SalvatoreThe story goes that one evening in 1998 some Norwegian musicians were listening to the 1970s German group Neu! and immediately decided to form a new band. This became Salvatore, and they explored Neu!’s greatest invention, the “motorik” or “endlose gerade” drum beat, a 4/4 beat with no fills continuing in a trance-like fashion for an incredibly long time. But this was only the beginning. While their search for euphoric music may have begun with Neu!, they went on to use other kinds of grooves that also have a great sense of affirmation.

Salvatore play instrumental rock music, but this is something quite distinct from the “post-rock” scene. Post-rock tends to be musically complicated, mathematical and almost a kind of jazz. Salvatore use simplicity and repetition with an optimistic, emotional feel. It’s an underground band, but I detect none of the usual urban angst in this music. Instead there is a wonderful sense of spaciousness, like the very lakes or mountains of Norway. In this way, Salvatore very much transcend their German influence.
Previously, members of the band had been in electronic groups, and with Salvatore they managed to successfully mix electronic sounds with live guitar, bass and drums. They have also explored different styles over the years. Perhaps the shifting band line-up, with musicians joining and leaving and re-joining, may be responsible for their diversification into unexpected musical areas. The most recent album, Luxus, includes variations on African music and Jamaican dancehall.
The albums:
The debut, Clingfilm (2000), was recorded in Oslo, and showcases the band at their most rough and motorik, especially with the opening track, “Halloo!” and the similarly lengthy “Antisuper”, which became their live encore for years. There is also a significant element of ambient music here, particularly with the closing piece, “Sea”, which harks back to the era of German acts like Harmonia, long before ambient music was done on computers.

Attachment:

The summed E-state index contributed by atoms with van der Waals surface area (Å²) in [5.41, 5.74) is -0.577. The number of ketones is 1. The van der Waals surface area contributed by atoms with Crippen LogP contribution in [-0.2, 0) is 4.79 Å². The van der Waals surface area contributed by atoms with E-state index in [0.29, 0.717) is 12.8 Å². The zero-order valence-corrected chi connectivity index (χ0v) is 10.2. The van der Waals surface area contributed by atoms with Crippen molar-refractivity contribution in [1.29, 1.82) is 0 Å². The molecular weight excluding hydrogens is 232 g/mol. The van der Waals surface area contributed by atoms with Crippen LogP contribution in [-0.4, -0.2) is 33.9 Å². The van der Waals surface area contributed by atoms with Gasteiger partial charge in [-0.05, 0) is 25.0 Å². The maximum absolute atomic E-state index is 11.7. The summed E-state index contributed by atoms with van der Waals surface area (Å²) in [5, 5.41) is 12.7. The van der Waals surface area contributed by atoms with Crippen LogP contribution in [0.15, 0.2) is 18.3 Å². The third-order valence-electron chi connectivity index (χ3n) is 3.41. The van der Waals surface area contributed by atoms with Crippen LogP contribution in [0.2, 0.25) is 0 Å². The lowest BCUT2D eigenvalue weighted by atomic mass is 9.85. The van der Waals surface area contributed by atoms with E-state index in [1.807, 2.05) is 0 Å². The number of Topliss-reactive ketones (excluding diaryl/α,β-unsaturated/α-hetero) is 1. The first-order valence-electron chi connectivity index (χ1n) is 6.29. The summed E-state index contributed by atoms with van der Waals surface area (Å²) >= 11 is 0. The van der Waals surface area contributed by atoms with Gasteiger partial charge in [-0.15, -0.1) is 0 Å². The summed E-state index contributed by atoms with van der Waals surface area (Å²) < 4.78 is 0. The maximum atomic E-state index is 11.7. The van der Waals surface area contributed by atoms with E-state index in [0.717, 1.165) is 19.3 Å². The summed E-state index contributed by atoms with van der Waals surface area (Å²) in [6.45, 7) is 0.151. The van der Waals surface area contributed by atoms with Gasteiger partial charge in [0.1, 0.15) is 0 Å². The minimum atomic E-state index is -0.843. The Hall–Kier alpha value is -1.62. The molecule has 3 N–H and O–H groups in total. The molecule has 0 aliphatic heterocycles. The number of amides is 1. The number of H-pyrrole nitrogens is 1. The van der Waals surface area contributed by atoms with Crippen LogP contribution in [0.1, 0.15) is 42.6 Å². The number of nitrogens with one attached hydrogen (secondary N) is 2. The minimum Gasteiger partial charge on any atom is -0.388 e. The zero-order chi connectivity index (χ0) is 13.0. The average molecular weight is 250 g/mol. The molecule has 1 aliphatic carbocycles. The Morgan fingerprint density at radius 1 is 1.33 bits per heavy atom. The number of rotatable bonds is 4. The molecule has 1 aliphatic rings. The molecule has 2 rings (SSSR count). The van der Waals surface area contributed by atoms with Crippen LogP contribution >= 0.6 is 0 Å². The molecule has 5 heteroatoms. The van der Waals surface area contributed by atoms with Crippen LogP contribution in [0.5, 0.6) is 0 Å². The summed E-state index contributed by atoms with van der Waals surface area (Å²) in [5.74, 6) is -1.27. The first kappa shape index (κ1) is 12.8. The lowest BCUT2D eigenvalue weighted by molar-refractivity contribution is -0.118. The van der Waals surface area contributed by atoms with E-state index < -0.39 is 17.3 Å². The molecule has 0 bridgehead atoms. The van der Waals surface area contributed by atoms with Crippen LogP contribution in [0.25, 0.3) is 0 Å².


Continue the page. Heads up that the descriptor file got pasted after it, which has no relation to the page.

Jugend – A New Hedonism (2000) was the first of two albums recorded in Morocco. It was the soundtrack to a production of The Picture of Dorian Gray by experimental theatre group De Utvalgte. Here Salvatore are less groove-based, and this music is predominantly ambient, abstract and abstruse.
Fresh (2001) was recorded in Morocco at the same time as Jugend and opens with the joyous “Get The Kids On The Street, It’s A Party”, with a tune so catchy it could be the folk music of a forgotten land. Great tunes follow one after the other, with vocal samples and trumpet in the arrangments.
Tempo (2002) was a technical leap, with the production at a much higher standard. It was recorded in Chicago by John McEntire (of Tortoise and The Sea And Cake fame) and opens with Salvatore’s best-yet tune, “Easy”, a surging rush of beauty, like an aeroplane taking off or landing. Five more tunes with the same pure sheen follow, then the album gets somewhat more challenging with the mysterious rock of “Rockefeller 2” and “3”, then comes to a graceful end with the relaxing “Poor Coal”.
Luxus (2004) was another great production job, and again involved John McEntire, this time in mixing capacity. It was recorded by Ingar Hunskaar in Oslo and is the most eclectic of all the albums. It starts with drum impacts and simple pretty melodies in the manner of Tempo, but by the end of this set the listener has been treated to the strange jazz drumming and spring reverb of “Fluxus”; the dancehall of “Roots and Weather”; and the English-accented female vocals of the title track, which is a ten-and-a-half minute epic flying from a wintry melancholy to the celebratory melodies of West Africa. Luxus certainly leaves one with the question, where next?
I saw Salvatore perform at Feber in Oslo this weekend, and even from a concert of mostly new material, it was very difficult to tell what the next album will sound like. The seven-piece on stage inspired wild crowd enthusiasm with their rhythms, but it is hard for me to imagine how this great party would translate to a studio recording. There are moments of dub, there are hints of fashionable synth, there are unprecedentedly extra-sweet guitar chords, but I still can’t answer the question posed by Luxus.
However, one thing hasn’t changed. Not quite rock/pop, and not quite art/experimental, Salvatore occupy an important mid-point in contemporary Norwegian music. Their exploration of music forms does not compromise on heart, and that great feeling I described as euphoric is still there when they play.
Salvatore albums are released on (and can be bought from) Racing Junior.
See also the official Salvatore website.
Had enough of my telephone photographs? Here’s a painting.

Barry Kavanagh writes fiction, and has made music, formerly with Dacianos.

Contact him here.

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